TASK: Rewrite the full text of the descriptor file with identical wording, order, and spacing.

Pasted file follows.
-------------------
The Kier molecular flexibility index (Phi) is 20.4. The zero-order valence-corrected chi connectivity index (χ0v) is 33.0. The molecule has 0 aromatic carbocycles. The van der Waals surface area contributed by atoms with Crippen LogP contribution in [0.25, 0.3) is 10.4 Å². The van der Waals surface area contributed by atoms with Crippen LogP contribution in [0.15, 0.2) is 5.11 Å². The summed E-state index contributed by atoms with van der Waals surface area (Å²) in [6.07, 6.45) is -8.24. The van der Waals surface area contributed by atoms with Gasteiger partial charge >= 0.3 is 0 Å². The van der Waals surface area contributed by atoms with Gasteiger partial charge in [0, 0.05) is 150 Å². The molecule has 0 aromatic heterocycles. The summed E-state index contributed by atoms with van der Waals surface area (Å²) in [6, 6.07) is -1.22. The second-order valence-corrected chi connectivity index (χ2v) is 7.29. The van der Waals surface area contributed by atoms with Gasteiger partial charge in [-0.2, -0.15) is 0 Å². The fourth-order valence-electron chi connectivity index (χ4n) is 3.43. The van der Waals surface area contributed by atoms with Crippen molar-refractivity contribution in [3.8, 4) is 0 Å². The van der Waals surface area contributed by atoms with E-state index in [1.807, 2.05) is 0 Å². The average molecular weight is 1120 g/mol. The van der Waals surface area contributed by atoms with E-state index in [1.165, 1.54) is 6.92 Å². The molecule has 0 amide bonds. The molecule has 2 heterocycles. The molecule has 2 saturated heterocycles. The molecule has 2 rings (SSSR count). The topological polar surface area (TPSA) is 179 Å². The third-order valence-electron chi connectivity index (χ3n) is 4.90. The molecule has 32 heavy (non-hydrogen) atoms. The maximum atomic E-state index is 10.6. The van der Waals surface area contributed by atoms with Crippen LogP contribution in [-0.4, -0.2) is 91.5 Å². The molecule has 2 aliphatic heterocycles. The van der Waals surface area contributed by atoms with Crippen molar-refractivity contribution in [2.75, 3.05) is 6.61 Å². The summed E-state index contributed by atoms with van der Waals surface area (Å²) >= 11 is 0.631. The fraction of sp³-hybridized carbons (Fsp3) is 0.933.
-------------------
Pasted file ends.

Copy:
The Kier molecular flexibility index (Phi) is 20.4. The zero-order valence-corrected chi connectivity index (χ0v) is 33.0. The molecule has 0 aromatic carbocycles. The van der Waals surface area contributed by atoms with Crippen LogP contribution in [0.25, 0.3) is 10.4 Å². The van der Waals surface area contributed by atoms with Crippen LogP contribution in [0.15, 0.2) is 5.11 Å². The summed E-state index contributed by atoms with van der Waals surface area (Å²) in [6.07, 6.45) is -8.24. The van der Waals surface area contributed by atoms with Gasteiger partial charge >= 0.3 is 0 Å². The van der Waals surface area contributed by atoms with Gasteiger partial charge in [0, 0.05) is 150 Å². The molecule has 0 aromatic heterocycles. The summed E-state index contributed by atoms with van der Waals surface area (Å²) in [6, 6.07) is -1.22. The second-order valence-corrected chi connectivity index (χ2v) is 7.29. The van der Waals surface area contributed by atoms with Gasteiger partial charge in [-0.2, -0.15) is 0 Å². The fourth-order valence-electron chi connectivity index (χ4n) is 3.43. The van der Waals surface area contributed by atoms with Crippen molar-refractivity contribution in [3.8, 4) is 0 Å². The van der Waals surface area contributed by atoms with E-state index in [1.807, 2.05) is 0 Å². The average molecular weight is 1120 g/mol. The van der Waals surface area contributed by atoms with E-state index in [1.165, 1.54) is 6.92 Å². The molecule has 0 amide bonds. The molecule has 2 heterocycles. The molecule has 2 saturated heterocycles. The molecule has 2 rings (SSSR count). The topological polar surface area (TPSA) is 179 Å². The third-order valence-electron chi connectivity index (χ3n) is 4.90. The molecule has 32 heavy (non-hydrogen) atoms. The maximum atomic E-state index is 10.6. The van der Waals surface area contributed by atoms with Crippen LogP contribution in [-0.4, -0.2) is 91.5 Å². The molecule has 2 aliphatic heterocycles. The van der Waals surface area contributed by atoms with Crippen molar-refractivity contribution in [2.75, 3.05) is 6.61 Å². The summed E-state index contributed by atoms with van der Waals surface area (Å²) >= 11 is 0.631. The fraction of sp³-hybridized carbons (Fsp3) is 0.933.